On 04/12/2012 06:54 AM, dmccunney wrote:
> ...
> the question becomes "Why do you *need* to do this?"
>
> The answer is that generally, you *don't*.  Current hardware is
> increasingly faster and more powerful.  In the old days you talked
> directly to the hardware to squeeze the maximum performance out of
> slow and limited hardware.  There's no *reason* to address the
> hardware directly now simply to get performance: you can talk to it
> through drivers using OS calls.  The hardware is more than fast
> enough.
>
> "Lean and unbloated" is relative.  One man's bloat is another's
> necessary functionality.  And the faster and more powerful your
> hardware becomes, the less you *care* about "bloat".
>
> The only people who still have that sort of concerns are working in
> the embedded space where they still *have* slow and limited hardware,
> and are dealing with things like 8-bit microcontrollers, or dealing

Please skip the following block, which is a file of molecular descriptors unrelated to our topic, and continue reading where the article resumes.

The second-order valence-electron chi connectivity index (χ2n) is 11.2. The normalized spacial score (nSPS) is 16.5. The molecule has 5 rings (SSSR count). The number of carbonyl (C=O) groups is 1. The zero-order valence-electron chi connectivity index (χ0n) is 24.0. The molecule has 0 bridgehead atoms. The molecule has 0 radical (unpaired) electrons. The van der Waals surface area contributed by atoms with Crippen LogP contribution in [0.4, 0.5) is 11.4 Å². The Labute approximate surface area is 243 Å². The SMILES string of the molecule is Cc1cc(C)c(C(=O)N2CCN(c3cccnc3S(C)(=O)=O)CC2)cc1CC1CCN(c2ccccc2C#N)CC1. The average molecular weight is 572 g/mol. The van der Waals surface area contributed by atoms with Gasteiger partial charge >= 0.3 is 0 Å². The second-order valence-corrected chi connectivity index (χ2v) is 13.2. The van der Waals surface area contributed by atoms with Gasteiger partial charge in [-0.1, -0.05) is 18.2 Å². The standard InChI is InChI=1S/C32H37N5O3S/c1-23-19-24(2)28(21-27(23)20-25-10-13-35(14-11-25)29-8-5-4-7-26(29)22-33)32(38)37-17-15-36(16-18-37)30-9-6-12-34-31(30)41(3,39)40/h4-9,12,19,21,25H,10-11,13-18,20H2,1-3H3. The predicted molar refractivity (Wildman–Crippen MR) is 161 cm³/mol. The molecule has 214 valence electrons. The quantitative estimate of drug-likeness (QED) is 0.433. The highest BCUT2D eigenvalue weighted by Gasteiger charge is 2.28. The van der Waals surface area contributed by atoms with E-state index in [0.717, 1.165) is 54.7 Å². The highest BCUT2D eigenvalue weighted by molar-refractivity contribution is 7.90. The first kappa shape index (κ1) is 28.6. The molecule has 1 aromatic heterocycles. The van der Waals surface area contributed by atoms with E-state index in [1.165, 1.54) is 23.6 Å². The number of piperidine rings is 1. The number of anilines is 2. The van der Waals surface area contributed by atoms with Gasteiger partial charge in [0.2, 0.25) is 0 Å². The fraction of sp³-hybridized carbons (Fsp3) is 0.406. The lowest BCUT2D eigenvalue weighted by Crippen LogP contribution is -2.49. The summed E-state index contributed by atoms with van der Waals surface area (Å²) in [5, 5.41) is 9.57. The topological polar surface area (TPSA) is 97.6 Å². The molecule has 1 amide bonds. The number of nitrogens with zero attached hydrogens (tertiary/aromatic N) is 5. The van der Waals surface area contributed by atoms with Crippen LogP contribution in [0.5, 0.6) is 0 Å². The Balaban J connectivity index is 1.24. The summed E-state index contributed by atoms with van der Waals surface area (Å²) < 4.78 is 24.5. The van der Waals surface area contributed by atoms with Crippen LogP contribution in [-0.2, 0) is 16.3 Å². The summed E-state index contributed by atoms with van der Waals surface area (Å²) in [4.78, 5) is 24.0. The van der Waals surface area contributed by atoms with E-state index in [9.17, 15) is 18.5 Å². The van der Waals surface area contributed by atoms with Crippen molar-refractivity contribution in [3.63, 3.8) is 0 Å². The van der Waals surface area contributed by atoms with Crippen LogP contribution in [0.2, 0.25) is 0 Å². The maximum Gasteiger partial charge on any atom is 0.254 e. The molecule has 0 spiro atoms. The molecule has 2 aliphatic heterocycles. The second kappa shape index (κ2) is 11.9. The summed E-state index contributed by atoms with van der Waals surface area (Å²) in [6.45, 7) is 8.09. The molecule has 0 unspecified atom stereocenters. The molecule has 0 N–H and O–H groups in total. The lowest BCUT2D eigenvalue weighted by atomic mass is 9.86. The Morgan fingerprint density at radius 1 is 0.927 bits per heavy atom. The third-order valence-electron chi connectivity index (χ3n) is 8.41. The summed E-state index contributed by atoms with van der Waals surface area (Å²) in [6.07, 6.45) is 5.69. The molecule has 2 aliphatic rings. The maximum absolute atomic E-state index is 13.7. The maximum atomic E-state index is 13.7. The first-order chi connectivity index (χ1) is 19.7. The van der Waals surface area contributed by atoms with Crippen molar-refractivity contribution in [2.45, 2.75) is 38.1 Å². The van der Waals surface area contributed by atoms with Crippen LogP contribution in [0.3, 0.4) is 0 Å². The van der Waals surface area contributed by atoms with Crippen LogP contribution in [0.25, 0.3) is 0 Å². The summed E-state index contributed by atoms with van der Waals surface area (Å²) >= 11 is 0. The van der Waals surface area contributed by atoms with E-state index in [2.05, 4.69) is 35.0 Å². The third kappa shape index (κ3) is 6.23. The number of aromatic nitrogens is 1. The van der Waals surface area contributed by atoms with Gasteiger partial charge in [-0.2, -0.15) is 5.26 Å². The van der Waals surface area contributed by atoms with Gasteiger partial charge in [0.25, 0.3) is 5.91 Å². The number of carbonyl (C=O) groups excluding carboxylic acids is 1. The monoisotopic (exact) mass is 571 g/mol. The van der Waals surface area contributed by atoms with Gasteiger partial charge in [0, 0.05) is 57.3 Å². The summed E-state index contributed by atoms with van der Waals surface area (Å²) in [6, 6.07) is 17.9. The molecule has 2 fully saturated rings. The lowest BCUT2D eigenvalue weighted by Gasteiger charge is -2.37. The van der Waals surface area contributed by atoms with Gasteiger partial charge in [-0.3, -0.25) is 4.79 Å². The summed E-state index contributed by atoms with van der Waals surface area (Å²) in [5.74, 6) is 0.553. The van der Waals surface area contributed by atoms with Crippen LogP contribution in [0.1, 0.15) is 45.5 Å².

> with things like set top boxes or wireless routers, where the CPU is
> not Intel and the limits are imposed by what you can do in the
> available flash RAM.  They *aren't* using DOS, because DOS doesn't run
> on ARM or MIPS architectures.
>
I'm sure that the majority of DOS users are simply running applications 
that don't require real time data acquisition. The problem with modern 
operating systems generally is that the overhead of running multitasking 
and heavily protected file systems produces significant periods of 
non-response. This usually happens while the processor is talking to 
storage media, and while this doesn't disrupt things like typing 
noticeably, it does so for precise event timing. Because DOS doesn't 
write to disk unless you tell it to, it is easy to pick off events like 
mouse clicks and keypresses to the millisecond. I'm hoping that someone 
comes up with an embedded Linux OS that will allow this kind of single 
minded attention to what's happening while suspending all that nice talk 
that keeps the file system happy.

Jim



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